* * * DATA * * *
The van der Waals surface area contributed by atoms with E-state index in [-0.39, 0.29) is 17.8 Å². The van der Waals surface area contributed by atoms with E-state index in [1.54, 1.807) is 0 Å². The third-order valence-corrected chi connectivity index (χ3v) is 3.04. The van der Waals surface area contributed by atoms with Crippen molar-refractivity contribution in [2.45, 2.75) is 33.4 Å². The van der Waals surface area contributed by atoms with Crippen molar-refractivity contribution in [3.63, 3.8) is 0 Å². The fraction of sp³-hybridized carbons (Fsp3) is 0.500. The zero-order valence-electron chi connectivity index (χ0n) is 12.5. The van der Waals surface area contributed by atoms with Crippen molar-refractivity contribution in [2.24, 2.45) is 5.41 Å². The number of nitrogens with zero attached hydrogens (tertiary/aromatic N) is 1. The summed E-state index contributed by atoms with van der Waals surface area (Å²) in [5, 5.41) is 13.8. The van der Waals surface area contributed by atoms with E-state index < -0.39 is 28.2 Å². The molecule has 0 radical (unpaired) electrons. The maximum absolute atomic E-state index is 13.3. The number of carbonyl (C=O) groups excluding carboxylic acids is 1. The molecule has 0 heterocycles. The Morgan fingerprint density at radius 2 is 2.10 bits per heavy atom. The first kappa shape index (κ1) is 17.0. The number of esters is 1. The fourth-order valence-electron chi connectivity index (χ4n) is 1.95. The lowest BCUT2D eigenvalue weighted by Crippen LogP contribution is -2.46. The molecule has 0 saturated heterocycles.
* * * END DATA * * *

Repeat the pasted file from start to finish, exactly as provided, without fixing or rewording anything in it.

The van der Waals surface area contributed by atoms with E-state index in [-0.39, 0.29) is 17.8 Å². The van der Waals surface area contributed by atoms with E-state index in [1.54, 1.807) is 0 Å². The third-order valence-corrected chi connectivity index (χ3v) is 3.04. The van der Waals surface area contributed by atoms with Crippen molar-refractivity contribution in [2.45, 2.75) is 33.4 Å². The van der Waals surface area contributed by atoms with Crippen molar-refractivity contribution in [3.63, 3.8) is 0 Å². The fraction of sp³-hybridized carbons (Fsp3) is 0.500. The zero-order valence-electron chi connectivity index (χ0n) is 12.5. The van der Waals surface area contributed by atoms with Crippen molar-refractivity contribution in [2.24, 2.45) is 5.41 Å². The number of nitrogens with zero attached hydrogens (tertiary/aromatic N) is 1. The summed E-state index contributed by atoms with van der Waals surface area (Å²) in [5, 5.41) is 13.8. The van der Waals surface area contributed by atoms with E-state index < -0.39 is 28.2 Å². The molecule has 0 radical (unpaired) electrons. The maximum absolute atomic E-state index is 13.3. The number of carbonyl (C=O) groups excluding carboxylic acids is 1. The molecule has 0 heterocycles. The Morgan fingerprint density at radius 2 is 2.10 bits per heavy atom. The first kappa shape index (κ1) is 17.0. The number of esters is 1. The fourth-order valence-electron chi connectivity index (χ4n) is 1.95. The lowest BCUT2D eigenvalue weighted by Crippen LogP contribution is -2.46. The molecule has 0 saturated heterocycles.